I've spent the day building up my reading muscles - by completing William Peter Blatty's The Exorcist in one day (no easy feat when the reader is me! This included an hour nap after this morning's swim too, I'll have you know) - in order to race through the final Harry Potter at the end of the week. Laura and I have our weekend planned: home from work, sleep, up before midnight to get our copies, home to read them, all night, then a four hour sleep midday Saturday, read some more, out to a wedding in the evening, and then mop up whatever remains on Sunday.
Anyhoo, The Exorcist... I first bought the book back in 1999 - when I was traveling the country assisting some crazed sex-fiend who misguided me into thinking he was running an actor's agency - don't ask. I never got round to reading it. Like the film the opening is slow and dusty, and I just didn't get the feel I was expecting.
My new idea for a book is edging towards a subplot of possession, so having completed whatever it was I was reading before... ah yes, Harry Potter again... I thought I'd get the lowdown on what possession is really like (right!).
Blatty's book is quite the read actually, and goes along with everything I've read recently on the current (past 40 years) trends of readers - geared towards psychology. We share our time with a third-person narrator who mostly enters the minds of two characters: the mother, Chris MacNeil, and Father Damien Karras. There are times when we move to other minor characters to help push the plot or move us between the main characters, but for the most part with are with Chris or Damien... and the reason?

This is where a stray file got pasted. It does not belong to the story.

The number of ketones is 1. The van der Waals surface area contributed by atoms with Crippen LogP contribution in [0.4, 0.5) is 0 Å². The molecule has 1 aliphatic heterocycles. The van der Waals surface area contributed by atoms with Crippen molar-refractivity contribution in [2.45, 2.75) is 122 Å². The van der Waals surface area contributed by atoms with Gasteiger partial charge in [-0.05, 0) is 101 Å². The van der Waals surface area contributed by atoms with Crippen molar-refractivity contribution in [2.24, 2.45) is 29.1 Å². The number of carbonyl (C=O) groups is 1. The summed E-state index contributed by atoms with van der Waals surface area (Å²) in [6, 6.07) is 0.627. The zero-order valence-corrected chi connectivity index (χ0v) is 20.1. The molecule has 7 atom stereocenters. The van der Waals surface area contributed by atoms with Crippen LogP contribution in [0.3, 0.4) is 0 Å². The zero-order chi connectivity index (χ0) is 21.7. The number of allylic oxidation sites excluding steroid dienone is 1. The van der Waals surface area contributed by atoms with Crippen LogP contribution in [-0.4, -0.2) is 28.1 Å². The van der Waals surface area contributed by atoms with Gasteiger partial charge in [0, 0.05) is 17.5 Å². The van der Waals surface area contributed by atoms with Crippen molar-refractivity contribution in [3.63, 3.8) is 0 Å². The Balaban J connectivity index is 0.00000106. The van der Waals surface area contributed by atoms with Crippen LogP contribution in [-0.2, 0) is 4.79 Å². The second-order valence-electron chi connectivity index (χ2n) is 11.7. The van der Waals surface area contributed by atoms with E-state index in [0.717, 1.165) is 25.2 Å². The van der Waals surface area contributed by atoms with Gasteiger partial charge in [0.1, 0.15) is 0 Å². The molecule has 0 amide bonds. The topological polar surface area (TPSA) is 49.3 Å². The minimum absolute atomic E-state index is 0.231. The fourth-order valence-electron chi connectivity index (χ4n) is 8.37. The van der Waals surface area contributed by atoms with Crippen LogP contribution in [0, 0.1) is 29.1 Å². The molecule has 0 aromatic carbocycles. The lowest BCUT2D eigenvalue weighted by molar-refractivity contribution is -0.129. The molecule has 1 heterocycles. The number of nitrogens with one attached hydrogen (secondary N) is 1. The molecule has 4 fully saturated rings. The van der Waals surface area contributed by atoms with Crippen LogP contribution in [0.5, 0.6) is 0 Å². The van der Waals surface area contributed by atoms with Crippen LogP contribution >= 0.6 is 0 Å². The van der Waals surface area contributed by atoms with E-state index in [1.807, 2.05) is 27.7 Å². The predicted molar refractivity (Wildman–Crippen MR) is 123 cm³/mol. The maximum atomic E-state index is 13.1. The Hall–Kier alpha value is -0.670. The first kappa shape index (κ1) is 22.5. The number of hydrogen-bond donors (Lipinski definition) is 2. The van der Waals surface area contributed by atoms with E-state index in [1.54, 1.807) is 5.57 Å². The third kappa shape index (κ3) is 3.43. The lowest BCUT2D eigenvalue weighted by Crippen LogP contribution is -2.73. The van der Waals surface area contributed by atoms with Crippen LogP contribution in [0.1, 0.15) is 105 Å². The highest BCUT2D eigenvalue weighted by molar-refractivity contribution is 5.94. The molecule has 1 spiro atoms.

Simply put, the reader needs to find empathy with the leads - in the mother we have worry over what is happening to her daughter and guilt over what influence she has had; in the priest exists massive guilt about how he's left his mother, and his lack of faith. No other characters are more perfect in providing much needed emotional conflict. This became most noticeable towards the end, when Father Merrin arrives. Merrin, though disturbed as much as the others, suffering from coronary problems and being very old, wouldn't make for a good character in whom to inhabit - instead we stick with Father Karras, through whose eyes we witness Merrin's presence.
We should ask ourselves how much of an impact it would have made for Blatty to move us into Merrin's thoughts. Potentially disastrous: 1) We'd need lots more backstory since Merrin and Pazuzu have faced off before, and 2) His emotions stay largely in check, he has no apparent conflicts of faith. He is in essence Karras's impact character, who leads Karras to change. This means that Merrin lacks conflict and we'd have little emotional linkage with him, and 3) Though Merrin appeared at the beginning, we have had nothing from him for over 250 pages. To enter his mind at the late stages of the book is akin to breaking the contract between narrator and reader. This is Karras's story, not Merrin's.
In a similar vein, we do not enter into Pazuzu's thoughts. We are kept at arms length - just far enough aware to get spat on - so that we cannot identify with the beast, so that don't come to understand it. Much of The Exorcist's tension comes from this alien entity. We have no understanding of its limits. And to have known it by any fashion would limit our suspense and the interactions between it and the family and priests.
Through this Blatty expertly crafts a subplot detective story that is wrapped up moments before the final conflict (subplots should usually be wrapped up first so as to bring gravitas to the big climax) and there is suitable menace in his chosen vocab and syntax, always matching words to the mood.